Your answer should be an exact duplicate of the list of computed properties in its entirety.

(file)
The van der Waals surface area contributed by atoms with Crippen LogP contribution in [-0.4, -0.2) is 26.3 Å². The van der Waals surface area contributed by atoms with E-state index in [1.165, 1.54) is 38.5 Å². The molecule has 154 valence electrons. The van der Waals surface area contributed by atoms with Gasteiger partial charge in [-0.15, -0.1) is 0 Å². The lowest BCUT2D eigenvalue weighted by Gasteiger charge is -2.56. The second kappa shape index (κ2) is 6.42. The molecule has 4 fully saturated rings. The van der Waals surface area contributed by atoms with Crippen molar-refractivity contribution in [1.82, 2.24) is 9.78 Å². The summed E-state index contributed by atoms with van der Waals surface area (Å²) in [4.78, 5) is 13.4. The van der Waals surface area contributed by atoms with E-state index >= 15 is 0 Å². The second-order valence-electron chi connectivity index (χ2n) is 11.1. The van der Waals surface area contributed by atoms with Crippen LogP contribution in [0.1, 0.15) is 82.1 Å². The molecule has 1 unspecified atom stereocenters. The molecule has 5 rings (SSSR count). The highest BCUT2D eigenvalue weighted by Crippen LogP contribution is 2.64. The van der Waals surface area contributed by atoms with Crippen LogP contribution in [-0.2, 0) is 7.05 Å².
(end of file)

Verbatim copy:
The van der Waals surface area contributed by atoms with Crippen LogP contribution in [-0.4, -0.2) is 26.3 Å². The van der Waals surface area contributed by atoms with E-state index in [1.165, 1.54) is 38.5 Å². The molecule has 154 valence electrons. The van der Waals surface area contributed by atoms with Gasteiger partial charge in [-0.15, -0.1) is 0 Å². The lowest BCUT2D eigenvalue weighted by Gasteiger charge is -2.56. The second kappa shape index (κ2) is 6.42. The molecule has 4 fully saturated rings. The van der Waals surface area contributed by atoms with Crippen molar-refractivity contribution in [1.82, 2.24) is 9.78 Å². The summed E-state index contributed by atoms with van der Waals surface area (Å²) in [4.78, 5) is 13.4. The van der Waals surface area contributed by atoms with E-state index >= 15 is 0 Å². The second-order valence-electron chi connectivity index (χ2n) is 11.1. The van der Waals surface area contributed by atoms with Crippen LogP contribution in [0.1, 0.15) is 82.1 Å². The molecule has 1 unspecified atom stereocenters. The molecule has 5 rings (SSSR count). The highest BCUT2D eigenvalue weighted by Crippen LogP contribution is 2.64. The van der Waals surface area contributed by atoms with Crippen LogP contribution in [-0.2, 0) is 7.05 Å².